Roots’ logo is a circle rather than a square. Christians have been using circles in their symbolism for nearly 2,000 years. Circles have communicated many things, from God’s never-ending love and being, to the kind of community we seek to be—one that invites others in. God’s love encircles us all.
The Three-leaved Plant
Inside the circle, the top half is a three-leaved plant. Some see a flower. The three-leaved plant points to our faith in the God who is revealed in and by Messiah Jesus. Jesus reveals God as “Father, Son, and Holy Spirit,” the Trinity. God is a community of loving persons in relationship, co-eternal, co-equal. The Trinity shows us that love is relational and self-giving. Each person of the Trinity gives themselves to the others. The Son is loved and sent by the Father, and the Holy Spirit is the love the Father and Son share. The Holy Spirit is sent by the Father and Son and dwells in and among Jesus’s followers. God is love and believers are caught up in that love through faith.
The three-leaved plant also communicates that we’re on a mission to bear fruit. Our love for one another overflows in loving service and mission to our neighbors. We want to see God’s Kingdom grow in St. Paul and the world.
At the center of the logo are two intersecting lines that form a cross. This communicates that living out the cross-shaped love of Jesus is at the center of our life as a church. Jesus demonstrated the self-giving love of the Trinity throughout his life. But the supreme demonstration of that love was in his self-sacrificial death. Jesus laid down his life for those he loved, and called his disciples to live out that kind of love for others—cruciform love.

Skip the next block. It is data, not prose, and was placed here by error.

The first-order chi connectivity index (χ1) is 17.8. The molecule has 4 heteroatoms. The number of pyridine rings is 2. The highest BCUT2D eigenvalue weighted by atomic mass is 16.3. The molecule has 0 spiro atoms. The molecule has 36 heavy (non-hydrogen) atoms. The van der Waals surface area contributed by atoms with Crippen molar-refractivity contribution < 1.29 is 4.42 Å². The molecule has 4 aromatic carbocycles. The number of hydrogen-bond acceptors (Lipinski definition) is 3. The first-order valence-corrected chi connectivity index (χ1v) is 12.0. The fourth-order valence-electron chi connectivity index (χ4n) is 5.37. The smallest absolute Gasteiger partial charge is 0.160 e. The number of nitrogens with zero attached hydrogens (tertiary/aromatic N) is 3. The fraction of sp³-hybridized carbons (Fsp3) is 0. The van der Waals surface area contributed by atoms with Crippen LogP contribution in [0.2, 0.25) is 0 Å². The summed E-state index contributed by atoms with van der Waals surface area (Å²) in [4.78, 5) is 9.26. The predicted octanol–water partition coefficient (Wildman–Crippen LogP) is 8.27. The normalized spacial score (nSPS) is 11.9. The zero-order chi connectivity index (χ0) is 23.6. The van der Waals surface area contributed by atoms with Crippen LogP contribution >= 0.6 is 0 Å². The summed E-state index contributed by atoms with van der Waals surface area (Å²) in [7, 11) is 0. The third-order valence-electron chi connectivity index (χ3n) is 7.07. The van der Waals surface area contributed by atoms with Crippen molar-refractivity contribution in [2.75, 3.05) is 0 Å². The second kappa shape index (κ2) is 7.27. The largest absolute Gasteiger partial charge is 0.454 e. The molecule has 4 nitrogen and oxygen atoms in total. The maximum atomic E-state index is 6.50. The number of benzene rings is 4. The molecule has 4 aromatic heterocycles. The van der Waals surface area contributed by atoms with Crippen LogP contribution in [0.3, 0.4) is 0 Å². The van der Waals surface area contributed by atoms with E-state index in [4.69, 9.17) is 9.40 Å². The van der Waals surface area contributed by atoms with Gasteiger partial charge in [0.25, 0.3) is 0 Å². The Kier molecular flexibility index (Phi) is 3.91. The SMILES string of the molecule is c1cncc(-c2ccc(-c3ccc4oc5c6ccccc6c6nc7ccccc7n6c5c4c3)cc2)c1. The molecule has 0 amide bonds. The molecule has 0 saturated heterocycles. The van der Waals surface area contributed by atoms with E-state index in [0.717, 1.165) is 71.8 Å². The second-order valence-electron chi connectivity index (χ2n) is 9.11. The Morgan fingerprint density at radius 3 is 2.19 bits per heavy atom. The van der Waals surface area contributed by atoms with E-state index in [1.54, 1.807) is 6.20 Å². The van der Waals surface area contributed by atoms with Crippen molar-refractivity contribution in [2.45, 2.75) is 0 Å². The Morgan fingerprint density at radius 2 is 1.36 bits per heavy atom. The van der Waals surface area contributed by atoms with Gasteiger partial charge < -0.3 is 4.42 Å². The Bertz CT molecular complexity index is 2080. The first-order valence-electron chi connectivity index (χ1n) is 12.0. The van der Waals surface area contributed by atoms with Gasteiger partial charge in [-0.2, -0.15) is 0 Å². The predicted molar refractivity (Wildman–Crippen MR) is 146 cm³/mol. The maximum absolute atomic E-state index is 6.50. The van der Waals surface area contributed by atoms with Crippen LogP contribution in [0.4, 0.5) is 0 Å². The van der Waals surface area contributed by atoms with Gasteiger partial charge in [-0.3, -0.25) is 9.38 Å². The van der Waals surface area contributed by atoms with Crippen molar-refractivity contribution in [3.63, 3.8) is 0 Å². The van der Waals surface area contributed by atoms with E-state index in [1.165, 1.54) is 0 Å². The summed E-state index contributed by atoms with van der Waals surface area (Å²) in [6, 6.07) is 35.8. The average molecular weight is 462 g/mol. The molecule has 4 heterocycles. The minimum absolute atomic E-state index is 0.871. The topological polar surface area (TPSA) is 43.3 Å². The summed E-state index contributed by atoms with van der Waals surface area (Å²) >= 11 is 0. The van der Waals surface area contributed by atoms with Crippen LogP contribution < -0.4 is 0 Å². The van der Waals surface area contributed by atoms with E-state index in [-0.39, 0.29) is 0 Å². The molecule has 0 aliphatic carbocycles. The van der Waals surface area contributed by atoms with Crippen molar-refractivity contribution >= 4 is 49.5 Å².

Below the plant are the lines which symbolize roots, our namesake. This communicates that we want to be rooted in the love of Christ. That is why our seed scripture is Ephesians 3.14-21:
For this reason I kneel before the Father, from whom every family in heaven and on earth derives its name. I pray that out of his glorious riches he may strengthen you with power through his Spirit in your inner being, so that Christ may dwell in your hearts through faith. And I pray that you, being rooted and established in love, may have power, together with all the Lord’s holy people, to grasp how wide and long and high and deep is the love of Christ, and to know this love that surpasses knowledge—that you may be filled to the measure of all the fullness of God.
Now to him who is able to do immeasurably more than all we ask or imagine, according to his power that is at work within us, to him be glory in the church and in Christ Jesus throughout all generations, for ever and ever! Amen.
The roots also symbolize our “theology of place.” We want to be rooted in the community, connected with our neighbors, sharing in their destiny, and seeking the shalom of the city.